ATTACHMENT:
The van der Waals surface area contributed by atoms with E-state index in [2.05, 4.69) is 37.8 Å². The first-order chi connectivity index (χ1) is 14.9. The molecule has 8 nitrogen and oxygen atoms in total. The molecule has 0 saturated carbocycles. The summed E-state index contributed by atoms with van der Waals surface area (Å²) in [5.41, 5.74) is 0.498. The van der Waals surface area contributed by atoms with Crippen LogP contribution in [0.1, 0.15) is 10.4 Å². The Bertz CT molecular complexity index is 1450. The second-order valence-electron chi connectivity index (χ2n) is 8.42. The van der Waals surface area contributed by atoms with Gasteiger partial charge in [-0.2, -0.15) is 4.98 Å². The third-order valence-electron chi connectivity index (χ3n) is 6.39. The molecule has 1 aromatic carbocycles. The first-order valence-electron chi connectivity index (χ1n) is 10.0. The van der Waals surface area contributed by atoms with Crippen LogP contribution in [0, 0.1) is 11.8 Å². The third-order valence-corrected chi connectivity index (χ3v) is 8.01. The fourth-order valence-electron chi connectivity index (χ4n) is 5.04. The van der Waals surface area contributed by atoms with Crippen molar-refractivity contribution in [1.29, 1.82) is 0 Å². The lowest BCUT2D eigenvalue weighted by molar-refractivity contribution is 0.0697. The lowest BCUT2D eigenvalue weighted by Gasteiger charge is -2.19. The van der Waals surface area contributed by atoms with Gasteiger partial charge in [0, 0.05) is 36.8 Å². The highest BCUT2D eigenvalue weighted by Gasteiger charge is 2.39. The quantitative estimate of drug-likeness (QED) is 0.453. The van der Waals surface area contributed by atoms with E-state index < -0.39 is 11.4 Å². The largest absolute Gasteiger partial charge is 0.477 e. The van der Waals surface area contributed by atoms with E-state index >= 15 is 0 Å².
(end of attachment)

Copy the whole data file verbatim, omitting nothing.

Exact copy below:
The van der Waals surface area contributed by atoms with E-state index in [2.05, 4.69) is 37.8 Å². The first-order chi connectivity index (χ1) is 14.9. The molecule has 8 nitrogen and oxygen atoms in total. The molecule has 0 saturated carbocycles. The summed E-state index contributed by atoms with van der Waals surface area (Å²) in [5.41, 5.74) is 0.498. The van der Waals surface area contributed by atoms with Crippen LogP contribution in [0.1, 0.15) is 10.4 Å². The Bertz CT molecular complexity index is 1450. The second-order valence-electron chi connectivity index (χ2n) is 8.42. The van der Waals surface area contributed by atoms with Gasteiger partial charge in [-0.2, -0.15) is 4.98 Å². The third-order valence-electron chi connectivity index (χ3n) is 6.39. The molecule has 1 aromatic carbocycles. The first-order valence-electron chi connectivity index (χ1n) is 10.0. The van der Waals surface area contributed by atoms with Crippen LogP contribution in [0, 0.1) is 11.8 Å². The third-order valence-corrected chi connectivity index (χ3v) is 8.01. The fourth-order valence-electron chi connectivity index (χ4n) is 5.04. The van der Waals surface area contributed by atoms with Crippen molar-refractivity contribution in [1.29, 1.82) is 0 Å². The lowest BCUT2D eigenvalue weighted by molar-refractivity contribution is 0.0697. The lowest BCUT2D eigenvalue weighted by Gasteiger charge is -2.19. The van der Waals surface area contributed by atoms with Gasteiger partial charge in [0, 0.05) is 36.8 Å². The highest BCUT2D eigenvalue weighted by Gasteiger charge is 2.39. The quantitative estimate of drug-likeness (QED) is 0.453. The van der Waals surface area contributed by atoms with E-state index < -0.39 is 11.4 Å². The largest absolute Gasteiger partial charge is 0.477 e. The van der Waals surface area contributed by atoms with E-state index >= 15 is 0 Å².